Back in 2020 when the Coronavirus was still novel and both business closures and work/learn from home mandates suddenly became the norm, auto insurance companies doled out special rebates and discounts to reflect the fact that Americans were driving far fewer miles than in pre-pandemic times.
But just as many have returned to the classroom and workplace, albeit with precautions, the Omicron variant of the virus has begun wreaking its own brand of havoc, with confirmed cases skyrocketing.
And while this may again keep Americans safe at home for another stretch to help keep the virus under control, don’t expect to see a subsequent round of car insurance discounts unless the nation goes under a full-blown lockdown.
Rather, the nation will see rates rise by an average of around 0.6 percent during 2022, with those in 22 states seeing boosts of one percent or more; the heftiest increases are in Nebraska (+4.4%) and Minnesota (2.5%). On the plus side, rates are declining, but only slightly, in 14 other states. By comparison, the average auto insurance policy decreased in cost by 1.7 percent during 2021.
That’s according to the annual State of Auto Insurance report conducted by Quadrant Information Services for the consumer finance website ValuePenguin.com. Results are based on an analysis of 15 million auto insurance quotes for different drivers across 35,000 Zip Codes and 72 providers.
The site determined that average cost of a full coverage policy among U.S. drivers now costs $1,935 annually, with those living in Michigan suffering the highest rates in the nation at $7,161. The cheapest rates in the country can be found in Maine, where the typical driver shells out $1,051 per year for full coverage. That’s a low-to-high difference of $5,226, which over the course of five years could well exceed the value of an insured vehicle.
Why such a spread? In addition to a motorist’s driving record and personal factors like gender, age, and marital status, auto insurance rates are based on a person’s address. Generally, those living in outer suburbia and rural areas will pay less than motorists in large urban areas where there is a greater probability of getting into a wreck and/or having a car get damaged or stolen.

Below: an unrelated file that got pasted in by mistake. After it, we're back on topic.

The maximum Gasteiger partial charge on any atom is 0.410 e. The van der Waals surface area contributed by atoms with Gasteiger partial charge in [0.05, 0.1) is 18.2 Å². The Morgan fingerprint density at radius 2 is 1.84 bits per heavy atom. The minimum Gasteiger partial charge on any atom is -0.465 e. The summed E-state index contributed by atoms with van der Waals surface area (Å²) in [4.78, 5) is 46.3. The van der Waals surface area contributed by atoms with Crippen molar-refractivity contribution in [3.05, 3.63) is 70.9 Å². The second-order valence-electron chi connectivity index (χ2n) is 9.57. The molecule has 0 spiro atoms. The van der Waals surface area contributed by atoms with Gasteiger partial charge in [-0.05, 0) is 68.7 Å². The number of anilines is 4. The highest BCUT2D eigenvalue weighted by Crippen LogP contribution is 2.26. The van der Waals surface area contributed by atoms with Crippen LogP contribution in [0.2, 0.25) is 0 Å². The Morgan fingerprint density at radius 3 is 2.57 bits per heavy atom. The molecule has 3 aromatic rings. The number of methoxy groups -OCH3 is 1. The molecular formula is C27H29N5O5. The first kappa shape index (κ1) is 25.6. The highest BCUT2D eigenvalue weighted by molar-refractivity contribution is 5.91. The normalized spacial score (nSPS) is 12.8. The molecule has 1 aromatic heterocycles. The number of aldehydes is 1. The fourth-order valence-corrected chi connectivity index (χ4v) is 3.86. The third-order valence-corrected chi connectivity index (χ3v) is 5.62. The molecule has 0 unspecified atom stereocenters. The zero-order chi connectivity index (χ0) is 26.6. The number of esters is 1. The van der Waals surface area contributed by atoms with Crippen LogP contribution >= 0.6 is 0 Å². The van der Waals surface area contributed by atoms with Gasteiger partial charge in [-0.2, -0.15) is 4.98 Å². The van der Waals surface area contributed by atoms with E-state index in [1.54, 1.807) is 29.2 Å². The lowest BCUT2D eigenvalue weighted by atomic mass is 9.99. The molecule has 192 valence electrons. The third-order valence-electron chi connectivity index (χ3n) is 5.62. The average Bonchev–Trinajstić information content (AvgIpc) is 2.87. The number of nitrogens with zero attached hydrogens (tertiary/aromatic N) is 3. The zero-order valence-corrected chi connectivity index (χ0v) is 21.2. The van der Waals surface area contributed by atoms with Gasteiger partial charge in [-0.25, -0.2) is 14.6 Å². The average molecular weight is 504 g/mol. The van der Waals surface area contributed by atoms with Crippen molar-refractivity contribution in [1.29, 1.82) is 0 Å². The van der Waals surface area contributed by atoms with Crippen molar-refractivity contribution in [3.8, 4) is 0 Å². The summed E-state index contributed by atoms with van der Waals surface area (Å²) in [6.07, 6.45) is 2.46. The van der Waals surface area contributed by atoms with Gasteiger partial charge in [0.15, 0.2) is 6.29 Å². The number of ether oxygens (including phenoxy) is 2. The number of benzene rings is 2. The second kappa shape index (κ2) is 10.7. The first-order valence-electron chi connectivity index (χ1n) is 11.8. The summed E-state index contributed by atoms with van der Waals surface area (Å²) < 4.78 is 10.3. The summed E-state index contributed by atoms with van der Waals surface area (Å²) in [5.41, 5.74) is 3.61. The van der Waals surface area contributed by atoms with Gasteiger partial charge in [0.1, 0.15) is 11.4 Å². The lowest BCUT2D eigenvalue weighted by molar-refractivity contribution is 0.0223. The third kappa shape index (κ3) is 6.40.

Beyond that, rates can vary dramatically from one state to another due to a number of variables, including crash/claim/crime rates, the number of uninsured drivers, the frequency of inclement weather, population density, the number of insurance companies doing business within a given state, the required minimum coverage amounts, and insurance industry regulations.
We’re listing the 10 states with the highest and lowest average car insurance rate increases for 2022 below.
But before you pack your bags and move to a state having cheaper premiums, be aware that if your personal driving record is pockmarked with moving violations and at-fault accidents, as it may not be worth the cost. ValuePenguin’s report found that individuals with even a single traffic ticket or crash to their names will pay an average 55 percent more this year than someone having a clean history.
Those residing in Texas and receiving a DUI or speeding violation, or causing a crash will see their car insurance premiums jump by an average 142 percent this year, followed by North Carolina (127%), California (107%) and Hawaii (107%). The national average rate hike in this regard is $3,683 per year for a DUI (a 90% increase), $2,882 for an at-fault accident, and $2,403 for speeding. Obviously, it pays to be cautious.
Of course no matter in which state you reside, experts advise shopping around among competing carriers periodically to see which one offers the lowest rates, and fine-tune your coverage accordingly. ValuePenguin says obtaining full coverage will cost an average of 147 percent more than a state-mandated minimum liability policy.
Getting quotes is especially important if any of your personal factors has recently changed. This includes buying a new car, adding a second or third vehicle to your policy, adding or removing a driver from your coverage, becoming married or divorced, moving to a new address, or buying a house. And you should definitely shop around if you’ve gotten into an accident or have been issued a moving violation, as some providers are more willing to accept the added risk at a lower cost than others.
You’ll need to pay attention moving forward to keep your car insurance premiums affordable, no matter where you live, what you drive, or what your driving record looks like. According to ValuePenguin, Car insurance premiums will continue to rise through 2023 as Americans return to their pre-pandemic patterns. An increase in the number of cars on the road can be expected to cause more accidents, more claims, and, in turn, higher premiums. The ongoing rise in distracted driving, costly high-tech system repairs, and ongoing supply chain shortages should further contribute to higher premiums.
Here are the states where motorists will see the highest average increases on their car insurance premiums during 2022:
- Texas: 142%
- North Carolina: 127%
- California: 107%
- Hawaii: 107%
- Michigan: 82%
- Georgia: 63%
- Kentucky: 61%
- Minnesota: 59%
- Connecticut: 57%
- Indiana: 56%
And here are the states in which drivers will suffer the lowest auto insurance premium boosts this year:
- Alaska: 41%
- Ohio: 41%
- Oklahoma: 40%
- South Dakota: 40%
- Florida: 39%
- North Dakota: 39%
- Missouri:3 9%
- Pennsylvania: 37%
- Kansas: 37%
- Nebraska: 35%
You can read the full report here.